The UN Convention on the Rights of Persons with Disabilities - Human Rights Joint Committee Contents

Memorandum submitted by Leonard Cheshire Disability


  Leonard Cheshire Disability ( exists to change attitudes to disability and to serve disabled people around the world. It has been supporting disabled people for 60 years and is active in 52 countries. The charity directly supports over 21,000 disabled people in the UK.

  Campaigning for the civil and human rights of disabled people is also a key activity for us. Our breadth of experience, knowledge and constituency of disabled people gives us a unique platform from which to engage in public debate and to campaign on the social policy and civil rights issues that have an impact on disabled people.

  As such, we have been following developments on the ratification of the UN Convention on the Rights of Persons with Disabilities (CRPD) very closely. LCD is part of the UN Convention Campaign Coalition, an alliance of 29 disability organisations, the aim of which is to ensure that the UK ratifies the CRPD without reservations.

  We welcome this opportunity to give evidence on this issue to the Joint Committee on Human Rights.

  Our main points are the following:

    1. Leonard Cheshire Disability commends the UK government on its commitment to disabled people's human rights, as evidenced by its signature of the CRPD.

    2. We staunchly support ratification without reservations.

    3. We believe that the European Community's confirmation process does not constitute a barrier to the UK's ratification.

    4. Regarding compatibility issues, we are concerned about the recent Malcolm judgement.

    5. We support UK accession to the Optional Protocol.

1.  Leonard Cheshire Disability commends the government on its commitment to disabled people's human rights, as evidenced by its signature of the CRPD

  The Convention is a vitally important document. It is the international community's response to the long history of discrimination, exclusion and dehumanisation of disabled persons. The CRPD ensures that the world's 650 million disabled persons enjoy the same rights and opportunities as everyone else. It covers the many areas where they have been discriminated against, including access to justice, participation in political and public life, education, employment, health, habilitation and rehabilitation as well as freedom of movement.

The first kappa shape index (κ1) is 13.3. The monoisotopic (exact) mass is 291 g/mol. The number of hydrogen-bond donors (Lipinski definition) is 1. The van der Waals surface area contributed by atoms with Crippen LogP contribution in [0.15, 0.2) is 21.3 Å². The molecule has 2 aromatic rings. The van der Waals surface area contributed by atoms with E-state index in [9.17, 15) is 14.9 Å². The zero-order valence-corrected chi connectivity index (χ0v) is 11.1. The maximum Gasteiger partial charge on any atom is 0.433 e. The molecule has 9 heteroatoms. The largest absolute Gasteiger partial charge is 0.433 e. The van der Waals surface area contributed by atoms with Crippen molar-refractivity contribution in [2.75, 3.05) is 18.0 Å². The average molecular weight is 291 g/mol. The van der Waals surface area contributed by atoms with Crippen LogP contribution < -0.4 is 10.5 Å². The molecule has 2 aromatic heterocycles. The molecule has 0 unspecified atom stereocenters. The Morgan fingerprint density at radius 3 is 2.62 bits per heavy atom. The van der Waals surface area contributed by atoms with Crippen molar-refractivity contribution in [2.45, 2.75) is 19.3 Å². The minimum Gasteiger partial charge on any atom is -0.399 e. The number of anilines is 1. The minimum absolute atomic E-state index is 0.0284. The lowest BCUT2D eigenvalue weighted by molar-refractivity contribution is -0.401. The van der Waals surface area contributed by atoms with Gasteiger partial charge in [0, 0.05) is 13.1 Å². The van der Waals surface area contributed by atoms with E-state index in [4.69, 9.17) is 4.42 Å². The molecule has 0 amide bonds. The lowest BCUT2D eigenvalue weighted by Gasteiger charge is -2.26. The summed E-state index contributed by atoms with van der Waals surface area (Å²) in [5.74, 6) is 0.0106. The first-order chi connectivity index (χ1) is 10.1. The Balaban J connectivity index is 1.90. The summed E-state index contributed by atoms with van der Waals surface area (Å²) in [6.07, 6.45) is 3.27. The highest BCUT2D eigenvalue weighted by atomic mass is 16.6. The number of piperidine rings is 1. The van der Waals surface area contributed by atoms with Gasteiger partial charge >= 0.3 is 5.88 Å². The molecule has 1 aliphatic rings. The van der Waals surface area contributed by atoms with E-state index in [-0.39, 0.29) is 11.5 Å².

The Convention is the first human rights treaty of the 21st century. The UK was one of the states which recognised the need for a disability-specific human rights treaty, and played a leading role in its negotiation. The CRPD was adopted by the United Nations in December 2006, and the UK indicated its strong commitment to ratification by signing it at the first opportunity on 30 March 2007.

  Leonard Cheshire Disability commends the government on its commitment to disabled people's rights, and now strongly supports completing the process by ratifying the Convention, thus giving legal force to its provisions in the UK.

2.  We staunchly support ratification without reservations by the UK government

  As a disability charity, we naturally support the ratification of the CRPD at the earliest possible opportunity; but the UK should not ratify any international treaty until it is in a position to ensure that it can implement its provisions and comply with its obligations. Ratification will ensure that the UK does not miss again the chance to participate in the election of members of the Committee on the Rights of Persons with Disabilities, the monitoring body of the CRPD.

  However, our main objective is that the Convention is ratified without reservations or interpretative declarations. We hope that giving the government enough time to ensure that British legislation, policies, practices and procedures comply with the Convention will convince it that there is no need to reserve, especially in view of article 4.2 that allows for the progressive realisation of economic, social and cultural rights.

  Our main reasons for taking this position are the following:

    (a) As a matter of equality, the UK must guarantee exactly the same rights to disabled citizens as to non-disabled ones.

    (b) It is also a matter of international standards; the UK cannot guarantee anything less than what 136 countries worldwide have signed up to.

    (c) Indivisibility and interdependence of human rights mean that the full realisation of one set of rights depends on the realisation of the others; reserving thus jeopardises the realisation of the government's commitment to equality by 2025 and of its human rights agenda for all British citizens.

    (d) Reservations would send the wrong signal that the UK anticipates that there will be violations of rights in those areas where it has reservations.

    (e) Withdrawing reservations is a lengthy process.

    (f) The elaboration of the Convention was unique in the degree of involvement of disabled persons; reserving on the areas that they identified as requiring to be addressed indicates disregard for the expertise of disabled people.

  We are aware—and concerned—that the government is considering reservations to the following articles: